After a day of jelly legs, followed by an insomniac night, I dragged my semi-recovered body back to gym. Granted, the short walk from our apartment building there made my legs burn, but I still did it. I managed to pump some iron for a bit until I had to bolt out of there with #bellyissues.

They say no pain no gain in sports training, but for us Crohnies, or anyone with a chronic illness, that’s not entirely true. Overdoing it in my case can incite a the evil flare to rage harder, so taking minuscule baby steps is necessary. Do I wish I could go book it for 3 miles a day? Um, yeah! I used to do 7, and now just one would kill my stomach. I would love to participate in Crossfit workouts, pushing my body to the max, getting stronger by the day. But with this body, it’s just not feasible. Not at the pace of a normal twenty-eight year old, anyway. Maybe not even ever. But that’s okay, because the fact I even made an appearance in the gym twice this week is a victory for me. And I’m gonna celebrate!


Crohnically Ill

Going from track star to THIS AWFUL BODY took years of highs and lows, and while I feel infinitely stronger mentally, my body isn’t a fan. When I took my stepson to the trampoline park a few weeks ago, it shocked me how exhausted I felt just from ten minutes of bouncing around. While he scaled the ninja course with ease, I had to cling on for dear life.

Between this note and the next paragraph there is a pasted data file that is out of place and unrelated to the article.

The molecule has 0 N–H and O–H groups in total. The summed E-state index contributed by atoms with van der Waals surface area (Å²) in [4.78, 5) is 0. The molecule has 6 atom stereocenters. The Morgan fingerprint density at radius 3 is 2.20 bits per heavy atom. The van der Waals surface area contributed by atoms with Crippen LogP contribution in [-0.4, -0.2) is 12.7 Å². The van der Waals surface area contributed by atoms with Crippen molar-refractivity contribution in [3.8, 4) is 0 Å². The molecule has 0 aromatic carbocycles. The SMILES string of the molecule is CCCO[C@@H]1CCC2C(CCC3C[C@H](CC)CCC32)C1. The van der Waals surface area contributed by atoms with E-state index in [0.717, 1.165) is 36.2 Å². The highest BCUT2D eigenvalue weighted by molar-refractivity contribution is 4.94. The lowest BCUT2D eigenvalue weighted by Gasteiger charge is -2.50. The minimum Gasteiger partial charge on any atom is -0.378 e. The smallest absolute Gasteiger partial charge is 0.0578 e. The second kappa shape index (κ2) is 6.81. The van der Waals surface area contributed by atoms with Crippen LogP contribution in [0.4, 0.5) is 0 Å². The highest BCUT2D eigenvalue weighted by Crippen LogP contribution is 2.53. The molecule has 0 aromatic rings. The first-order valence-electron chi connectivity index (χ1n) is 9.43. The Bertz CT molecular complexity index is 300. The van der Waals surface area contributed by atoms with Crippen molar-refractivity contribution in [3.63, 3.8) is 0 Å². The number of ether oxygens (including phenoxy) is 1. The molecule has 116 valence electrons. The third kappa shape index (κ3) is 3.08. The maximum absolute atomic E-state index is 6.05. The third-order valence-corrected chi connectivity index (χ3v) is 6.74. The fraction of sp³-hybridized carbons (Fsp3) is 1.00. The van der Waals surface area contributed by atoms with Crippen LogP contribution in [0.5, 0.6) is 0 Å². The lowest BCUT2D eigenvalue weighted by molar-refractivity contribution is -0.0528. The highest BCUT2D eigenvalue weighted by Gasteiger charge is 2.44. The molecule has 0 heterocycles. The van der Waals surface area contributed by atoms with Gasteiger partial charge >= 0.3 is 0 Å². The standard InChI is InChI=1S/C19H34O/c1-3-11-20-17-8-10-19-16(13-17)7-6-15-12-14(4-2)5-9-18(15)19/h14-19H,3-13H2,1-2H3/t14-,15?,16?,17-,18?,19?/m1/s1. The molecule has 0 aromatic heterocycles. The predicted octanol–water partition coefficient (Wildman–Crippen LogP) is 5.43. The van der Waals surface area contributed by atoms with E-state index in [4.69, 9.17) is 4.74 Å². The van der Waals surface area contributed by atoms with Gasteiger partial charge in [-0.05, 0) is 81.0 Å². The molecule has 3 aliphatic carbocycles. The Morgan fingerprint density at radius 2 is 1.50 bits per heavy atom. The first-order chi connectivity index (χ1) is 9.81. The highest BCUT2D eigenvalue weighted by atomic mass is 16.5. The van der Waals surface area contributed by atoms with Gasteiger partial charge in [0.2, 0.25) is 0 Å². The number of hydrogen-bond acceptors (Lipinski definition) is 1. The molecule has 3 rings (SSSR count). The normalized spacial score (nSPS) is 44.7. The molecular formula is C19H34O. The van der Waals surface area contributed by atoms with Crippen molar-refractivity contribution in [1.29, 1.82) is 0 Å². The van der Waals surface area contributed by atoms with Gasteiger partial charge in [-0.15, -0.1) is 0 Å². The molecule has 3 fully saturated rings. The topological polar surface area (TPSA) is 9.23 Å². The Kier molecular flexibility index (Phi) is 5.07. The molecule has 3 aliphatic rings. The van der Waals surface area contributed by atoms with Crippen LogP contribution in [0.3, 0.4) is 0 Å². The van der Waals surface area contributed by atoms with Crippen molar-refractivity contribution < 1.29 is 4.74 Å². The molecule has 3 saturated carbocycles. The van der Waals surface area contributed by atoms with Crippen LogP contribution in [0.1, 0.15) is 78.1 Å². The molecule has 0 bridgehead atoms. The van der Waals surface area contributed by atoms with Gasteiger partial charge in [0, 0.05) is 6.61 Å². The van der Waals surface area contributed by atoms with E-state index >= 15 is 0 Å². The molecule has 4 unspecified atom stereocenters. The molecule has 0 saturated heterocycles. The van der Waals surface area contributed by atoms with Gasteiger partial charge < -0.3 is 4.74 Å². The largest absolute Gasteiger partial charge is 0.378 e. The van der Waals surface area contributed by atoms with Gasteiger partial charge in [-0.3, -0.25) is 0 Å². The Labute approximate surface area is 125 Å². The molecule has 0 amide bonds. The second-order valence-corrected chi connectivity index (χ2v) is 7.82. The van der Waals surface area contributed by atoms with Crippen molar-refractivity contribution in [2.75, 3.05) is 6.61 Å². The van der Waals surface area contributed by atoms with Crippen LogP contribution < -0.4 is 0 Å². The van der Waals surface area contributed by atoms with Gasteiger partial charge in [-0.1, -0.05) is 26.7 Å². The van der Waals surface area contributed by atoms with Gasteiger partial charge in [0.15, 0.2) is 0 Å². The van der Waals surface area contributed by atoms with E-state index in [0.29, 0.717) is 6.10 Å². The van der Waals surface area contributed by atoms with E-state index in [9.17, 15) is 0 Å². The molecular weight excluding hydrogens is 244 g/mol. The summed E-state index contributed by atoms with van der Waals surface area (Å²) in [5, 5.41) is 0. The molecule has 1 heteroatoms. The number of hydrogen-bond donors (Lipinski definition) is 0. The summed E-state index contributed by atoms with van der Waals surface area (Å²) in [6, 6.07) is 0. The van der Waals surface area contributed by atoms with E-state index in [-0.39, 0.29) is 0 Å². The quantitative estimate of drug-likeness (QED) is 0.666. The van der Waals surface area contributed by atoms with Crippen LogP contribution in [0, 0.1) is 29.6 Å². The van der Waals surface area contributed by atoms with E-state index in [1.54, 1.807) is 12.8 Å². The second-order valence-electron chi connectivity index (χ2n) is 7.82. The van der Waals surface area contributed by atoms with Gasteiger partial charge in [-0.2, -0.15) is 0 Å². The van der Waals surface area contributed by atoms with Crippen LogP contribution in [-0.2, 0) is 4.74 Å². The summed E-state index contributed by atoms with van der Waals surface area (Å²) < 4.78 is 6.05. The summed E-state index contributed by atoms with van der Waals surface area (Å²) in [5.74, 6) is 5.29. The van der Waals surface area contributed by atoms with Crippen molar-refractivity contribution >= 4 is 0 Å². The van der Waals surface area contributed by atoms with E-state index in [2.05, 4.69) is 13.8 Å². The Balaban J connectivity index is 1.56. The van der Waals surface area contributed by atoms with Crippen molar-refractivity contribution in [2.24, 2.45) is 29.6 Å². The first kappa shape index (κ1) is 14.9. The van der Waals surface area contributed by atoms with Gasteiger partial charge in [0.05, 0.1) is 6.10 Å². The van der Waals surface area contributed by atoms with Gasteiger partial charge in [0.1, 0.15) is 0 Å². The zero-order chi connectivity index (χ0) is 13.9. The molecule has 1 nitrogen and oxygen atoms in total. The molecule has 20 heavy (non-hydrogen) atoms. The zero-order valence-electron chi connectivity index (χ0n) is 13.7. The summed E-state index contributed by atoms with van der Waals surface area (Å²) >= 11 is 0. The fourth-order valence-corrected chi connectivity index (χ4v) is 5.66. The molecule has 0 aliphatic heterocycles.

The problem with Crohn’s and staying fit is the unpredictability. It seems each time I finally set a routine, finally start the path to getting in shape, Crohn’s pushes back and knocks me down. So, I dust myself off, get back up, start over, only to get knocked down again.

Living with a stricture makes eating right impossible for now. Low residue diet keeps stool passing through to a minimum, but that requires eating crap food like mashed potatoes, toast, white rice, pasta, etc. Forget the fruits and veggies! I know, I shouldn’t complain because my weight isn’t terrible, but it’s the principle of the matter. I would be someone different, physically speaking, if it weren’t for this disease, and it’s a constant mind game.

So, that being said, I’ve decided enough is enough. I WILL keep my body strong, even if it means doing bare minimum, or nothing at all when I truly can’t, but getting back up sooner than I have been. Will I get knocked back down again? I can count on it. But I’m done with the pity party. I don’t care if it’s walking, yoga, a few stretches, ANYTHING. I’m fighting back, and maybe I’ll land a punch on Crohn’s for once.